- Bomb squad called after live WWII artillery washes on Cape Cod beach
- HAYDEN: Intelligence, evidence and the case against Russia
- Ohio university quiz implies atheists are naturally smarter than Christians
- Rep. Henry Cuellar on border crisis: ‘Playing defense on the one-yard line’
- Activists vow to occupy fast-food restaurants to get higher pay
- Rep. Luis Gutierrez: Senate Dems wary of immigration politics
- Summer camp for 1 percenters: Sushi, limos and shopping at FAO Schwarz
- Colorado gun crackdown law found to be built on faulty data
- Hank Aaron steps to fundraising plate for Democrat Michelle Nunn
- ISIL terrorists blow up burial site of Jonah, vow more of same
Dysfunction and disarray at Homeland Security
Question of the Day
An agency watchdog paints a damning picture of dysfunction and managerial disarray at the Department of Homeland Security, as President Obama struggles to get a new secretary installed for the departed Janet A. Napolitano.
The office of the inspector general at DHS warns that coordination among the department’s 22 agencies and offices remains a major challenge. Ms. Napolitano left three months ago to become president of the University of California system. Without mentioning her by name, the report points to a culture of “ineffective management” and “cost inefficiencies” that continues to plague the agency.
The report this week accuses the Department of Homeland Security of “struggling to fully integrate” its different branches, including the Transportation Security Administration, Customs and Border Protection, Immigration and Customs Enforcement and the Coast Guard. These agencies have failed to communicate and don’t work well together, wasting millions of taxpayer dollars and putting the nation’s borders at risk.
“We have identified major challenges that affect the department as a whole, as well as every component,” Deputy Inspector General Charles Edwards says in his report. “Some of the most persistent challenges arise from the effort to combine and coordinate diverse legacy agencies into a single, cohesive organization.”
The department’s biggest problem areas as outlined by the report include management of cybersecurity, transportation security, border security and infrastructure protection.
The report also highlights a coordination problem with the H-60 helicopter program between the Coast Guard and Customs and Border Protection. It says Customs could save $126 million and fly the helicopters seven years sooner if it would work with the Coast Guard to complete conversions and modifications at their facilities instead of elsewhere.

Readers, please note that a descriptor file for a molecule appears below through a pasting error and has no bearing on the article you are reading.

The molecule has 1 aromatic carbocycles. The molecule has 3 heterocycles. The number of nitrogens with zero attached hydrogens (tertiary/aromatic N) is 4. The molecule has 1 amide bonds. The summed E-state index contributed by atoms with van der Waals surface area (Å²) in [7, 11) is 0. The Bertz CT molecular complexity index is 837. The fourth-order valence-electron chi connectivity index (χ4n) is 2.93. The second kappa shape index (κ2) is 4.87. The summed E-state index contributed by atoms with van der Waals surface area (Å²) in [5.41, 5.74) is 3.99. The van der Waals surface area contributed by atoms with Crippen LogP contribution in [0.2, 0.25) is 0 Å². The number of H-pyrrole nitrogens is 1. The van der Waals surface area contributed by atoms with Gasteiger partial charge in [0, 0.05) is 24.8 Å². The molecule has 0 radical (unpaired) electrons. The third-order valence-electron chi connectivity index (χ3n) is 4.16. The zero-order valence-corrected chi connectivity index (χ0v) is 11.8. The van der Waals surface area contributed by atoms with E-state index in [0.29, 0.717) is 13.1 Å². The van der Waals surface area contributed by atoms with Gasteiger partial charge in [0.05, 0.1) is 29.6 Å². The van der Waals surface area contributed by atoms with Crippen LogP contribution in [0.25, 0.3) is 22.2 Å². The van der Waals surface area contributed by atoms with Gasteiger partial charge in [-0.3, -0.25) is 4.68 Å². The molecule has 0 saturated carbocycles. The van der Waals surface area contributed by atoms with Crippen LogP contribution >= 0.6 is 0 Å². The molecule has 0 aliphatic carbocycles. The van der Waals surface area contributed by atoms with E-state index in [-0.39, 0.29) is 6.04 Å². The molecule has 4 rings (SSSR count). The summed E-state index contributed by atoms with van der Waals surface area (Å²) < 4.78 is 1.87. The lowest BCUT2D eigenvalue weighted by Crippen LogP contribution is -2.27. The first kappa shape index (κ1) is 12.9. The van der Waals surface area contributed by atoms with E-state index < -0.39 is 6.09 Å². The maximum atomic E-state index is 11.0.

“During an audit of U.S. Customs and Border Protection’s H-60 helicopter program, we noted that increased cooperation between CBP and the United States Coast Guard in managing aviation assets would reduce redundancies and potentially save millions of dollars,” the report says. “Our audit showed that CBP did not properly oversee and manage acquisition, conversion and modification of its H-60 helicopters, which affected the cost effectiveness and timely delivery of the converted and modified H-60s.”
The report also criticizes Customs for failing to work with Immigration and Customs Enforcement to monitor and detect illegal cross-border tunnels.
“In our audit of CBP’s and U.S. Immigration and Customs Enforcement’s efforts to monitor and detect illegal cross-border tunnels, we reported that although CBP is creating a program to address capability gaps in counter the cross-border tunnel threat, it has not demonstrated how its detection strategy will consider ICE’s needs,” the report said. “Without taking into account both components’ needs, the department risks not being able to disrupt criminal organizations that engage in cross-border smuggling.”
The report also highlights communication problems among the department’s various agencies.
“In our audit of interoperable communications, we determined that DHS did not establish an effective governing structure with the authority and responsibility to oversee achievement of department-wise, interoperable radio communications,” the report says. “Until the department develops an effective governing structure and makes a concerted effort to attain interoperability, progress will remain limited.”
© Copyright 2014 The Washington Times, LLC. Click here for reprint permission.
About the Author
Tim Devaney is a national reporter who covers business and international trade for The Washington Times. Previously, he worked for the Detroit News, Grand Rapids Press, Portland Press Herald and Bangor Daily News. Tim can be reached at email@example.com.
- Dysfunction, disarray at Homeland Security management cited in IG's report
- GM's Barra to be first woman to run top American carmaker
- Treasury sells last shares in 'Government Motors'
- U.S. businesses reach out quickly to partners in Iran
- General Motors ending Chevrolet sales in Europe to focus on Opel and Vauxhall
Latest Blog Entries
TWT Video Picks
Second- and third-stringers eye 2016 if front-runner stumbles
- Michelle Obama says money in politics is bad, asks donors for 'big, fat check'
- Presidents of Honduras, Guatemala blame U.S. for border children crisis
- 'We're coming for you, Barack Obama': Top U.S. official discloses threat from ISIL terrorists
- EDITORIAL: Detroit's water 'spigot bigots'
- NAPOLITANO: What if our democracy is a fraud?
- Hamas rejects Kerry's call for cease-fire; Fears grow others could join fight against Israel
- Brian Kelly, Notre Dame ready for different route to title
- Obama orders Pentagon advisers to Ukraine
- PRUDEN: The Democratic-wannabe mice under Hillary Clinton's feet
- Tom Petty: 'No one's got Christ more wrong than the Christians'
Obama's biggest White House 'fails'
Celebrities turned politicians
Athletes turned actors
20 gadgets that changed the world
Fighting in Iraq